Sunday, October 6, 2013

Prisoners of the Mind

Prisoners reveals that we are all prisoners of our minds. Fear and trauma makes us vulnerable and irrational. Two girls, best friends, are kidnapped. At once the joy is gone out of the lives of their families. They are inconsolable. Keller (Hugh Jackman), father of Anna, does not like being vulnerable and defenseless. He is like a man possessed, conducting his own investigations and decides that Alex, a young man with the IQ of a 10 yr. old, knows more than he is prepared to admit and stalks him. Alex's RV was on the street where the two girls played earlier and his subsequent actions render him suspicious. Keller even kidnaps and tortures Alex for information. The plot reminded me of the book Ordinary Men: Reserve Police Battalion 101 and the Final Solution in Poland by Christopher Browning, in which he talks about the psychology of the middle aged veterans who were given the task of killing Jews in Germany and how they did this initially with some reluctance but how insecurity of income and peer pressure drove them to commit such heinous acts that defy description and imagination.

Keller and his vigilante justice left a very bad taste in the mouth as also the suicide in police custody of Bob Taylor, another mentally challenged person and a suspect in the kidnapping. Alex and Bob Taylor were as vulnerable and defenseless as the girls and their families. Instead of being helped they were punished for being inarticulate and mentally challenged. Which makes me wonder, will these unfortunate people ever get support in society? The movie was truly dark and disturbing. What people do when they get desperate! Cruelty is innate in man. It was easy for Keller's son to use a gun and take the life of a deer. It was easy for Keller himself to torture.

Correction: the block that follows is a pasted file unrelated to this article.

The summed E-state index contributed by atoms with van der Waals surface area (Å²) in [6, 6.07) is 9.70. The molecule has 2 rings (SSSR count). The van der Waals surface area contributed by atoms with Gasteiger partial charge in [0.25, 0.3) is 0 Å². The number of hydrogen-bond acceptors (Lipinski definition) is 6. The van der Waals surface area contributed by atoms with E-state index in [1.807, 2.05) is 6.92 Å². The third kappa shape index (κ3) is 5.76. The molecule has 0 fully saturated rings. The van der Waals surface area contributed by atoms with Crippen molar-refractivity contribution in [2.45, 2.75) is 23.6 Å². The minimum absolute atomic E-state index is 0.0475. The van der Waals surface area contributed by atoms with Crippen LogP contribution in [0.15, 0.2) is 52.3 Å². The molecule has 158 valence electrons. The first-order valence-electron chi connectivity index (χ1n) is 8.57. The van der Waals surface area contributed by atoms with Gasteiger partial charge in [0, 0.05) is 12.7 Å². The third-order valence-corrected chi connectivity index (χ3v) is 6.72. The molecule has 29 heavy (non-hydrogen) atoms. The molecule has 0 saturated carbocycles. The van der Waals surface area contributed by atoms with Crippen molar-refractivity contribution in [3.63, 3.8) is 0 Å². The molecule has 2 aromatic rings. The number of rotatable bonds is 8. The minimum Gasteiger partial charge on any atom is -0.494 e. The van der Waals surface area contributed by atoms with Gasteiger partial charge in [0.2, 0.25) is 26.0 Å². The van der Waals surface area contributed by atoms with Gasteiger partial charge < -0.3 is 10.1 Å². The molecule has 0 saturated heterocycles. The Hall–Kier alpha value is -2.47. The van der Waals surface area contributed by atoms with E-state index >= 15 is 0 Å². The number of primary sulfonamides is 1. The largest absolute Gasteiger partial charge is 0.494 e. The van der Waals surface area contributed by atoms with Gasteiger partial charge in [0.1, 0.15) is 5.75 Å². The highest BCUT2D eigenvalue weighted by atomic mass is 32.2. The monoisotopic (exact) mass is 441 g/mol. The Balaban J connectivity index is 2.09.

Keller with fellow sufferers Nancy and Franklin Birch
His friend and wife were so desperate for news about their own child that they condoned torture although they knew it was wrong; however reluctantly, they sanctioned an act that was sinful in itself. The kidnappers themselves took lives with deliberate intention to inspire soulless existence. A priest had to live with his conscience murdering the murderer. Even the detective Loki with all his facial tics seems to have an aura of mystery around him, battling some past demons. 

Detective Loki

We all have evil within ourselves, but this movie gives us no hope. Let us at least protect the handicapped who are even less equipped to handle the evil. The movie is far from entertaining, it left me more scared than ever in my life for the future of sanity. The acting seems secondary to the plot for there are so many twists and turns that the viewer is struggling to keep pace with the story to be bothered about the characters themselves. However, I have to say that the detective Jake Gyllenhall stood out as an extraordinary performer.

Theatrical Release Date: September 20, 2013
Director(s): Denis Villeneuve
Actor(s): Hugh Jackman, Jake Gyllenhaal, Melissa Leo, Paul Dano, Maria Bello, Viola Davis, Terrence Howard
Genre(s): Drama, Thriller
Production Co.: Alcon Entertainment, 8:38 Productions
Distributor(s): Warner Bros
MPAA Rating: R
Website(s): Official Site, Facebook
Running Time: 153 minutes

Rating: 3 out of 5

Wednesday, July 17, 2013

What Temples Teach

How does one protest against the rules of a temple? I visited a local Swaminarayan temple yesterday. We were just three people in a massive auditorium that temporarily houses the gods. They are building a huge (Italian) marble main temple next door.

There were two seating sections in this auditorium divided by a 
w  i  d  e aisle: one for the men and one for the women. My son Mukunda sat next to me because, what the hay, there was no one there. But, from God knows where (!), an eagle-eyed woman who saw through Mukunda’s disguise of beard and moustache came up to us and reminded us of the rules of the temple. Mukunda had to go to the other section. He was one among a thousand empty chairs on the left side of the auditorium. 

Women are not given tilak by the pandit. He hands it over to the male member of the family and he gives it to the women!! I believe the pandit keeps himself pure this way.
Purity is also maintained through separate chambers for men’s and women’s footwear so they have no way of pouncing on one another in lust.

I thought I should gloss over all this and just do what I came to do – pray. I pray that people treat each other with respect, consider all equal.

I knew this would be my last visit to that temple. The woman who made my son go over to the other section is only one of those thousands of women who will be taught to do the same. She will play an integral part in humiliating her own sex in the name of religion.

God is in my own home and I am very comfortable praying there.

Tuesday, May 28, 2013

Star Trek 2: Into Darkness